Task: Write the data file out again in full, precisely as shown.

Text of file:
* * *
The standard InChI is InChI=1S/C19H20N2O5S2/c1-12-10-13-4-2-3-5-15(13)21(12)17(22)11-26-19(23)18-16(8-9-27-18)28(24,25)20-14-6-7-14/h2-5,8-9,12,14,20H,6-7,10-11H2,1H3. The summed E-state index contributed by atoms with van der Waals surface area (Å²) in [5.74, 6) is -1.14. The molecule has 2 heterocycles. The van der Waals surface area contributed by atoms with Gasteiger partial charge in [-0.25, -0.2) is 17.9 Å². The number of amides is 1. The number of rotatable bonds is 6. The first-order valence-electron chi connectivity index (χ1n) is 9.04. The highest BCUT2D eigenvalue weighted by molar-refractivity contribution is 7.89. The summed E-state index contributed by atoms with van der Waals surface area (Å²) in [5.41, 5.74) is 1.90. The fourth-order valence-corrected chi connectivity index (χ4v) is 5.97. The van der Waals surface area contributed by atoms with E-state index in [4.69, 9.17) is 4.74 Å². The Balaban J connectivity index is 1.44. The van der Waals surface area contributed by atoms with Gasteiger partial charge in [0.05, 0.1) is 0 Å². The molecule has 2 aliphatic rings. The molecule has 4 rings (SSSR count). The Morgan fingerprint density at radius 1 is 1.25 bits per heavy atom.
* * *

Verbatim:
The standard InChI is InChI=1S/C19H20N2O5S2/c1-12-10-13-4-2-3-5-15(13)21(12)17(22)11-26-19(23)18-16(8-9-27-18)28(24,25)20-14-6-7-14/h2-5,8-9,12,14,20H,6-7,10-11H2,1H3. The summed E-state index contributed by atoms with van der Waals surface area (Å²) in [5.74, 6) is -1.14. The molecule has 2 heterocycles. The van der Waals surface area contributed by atoms with Gasteiger partial charge in [-0.25, -0.2) is 17.9 Å². The number of amides is 1. The number of rotatable bonds is 6. The first-order valence-electron chi connectivity index (χ1n) is 9.04. The highest BCUT2D eigenvalue weighted by molar-refractivity contribution is 7.89. The summed E-state index contributed by atoms with van der Waals surface area (Å²) in [5.41, 5.74) is 1.90. The fourth-order valence-corrected chi connectivity index (χ4v) is 5.97. The van der Waals surface area contributed by atoms with E-state index in [4.69, 9.17) is 4.74 Å². The Balaban J connectivity index is 1.44. The van der Waals surface area contributed by atoms with Gasteiger partial charge in [0.05, 0.1) is 0 Å². The molecule has 2 aliphatic rings. The molecule has 4 rings (SSSR count). The Morgan fingerprint density at radius 1 is 1.25 bits per heavy atom.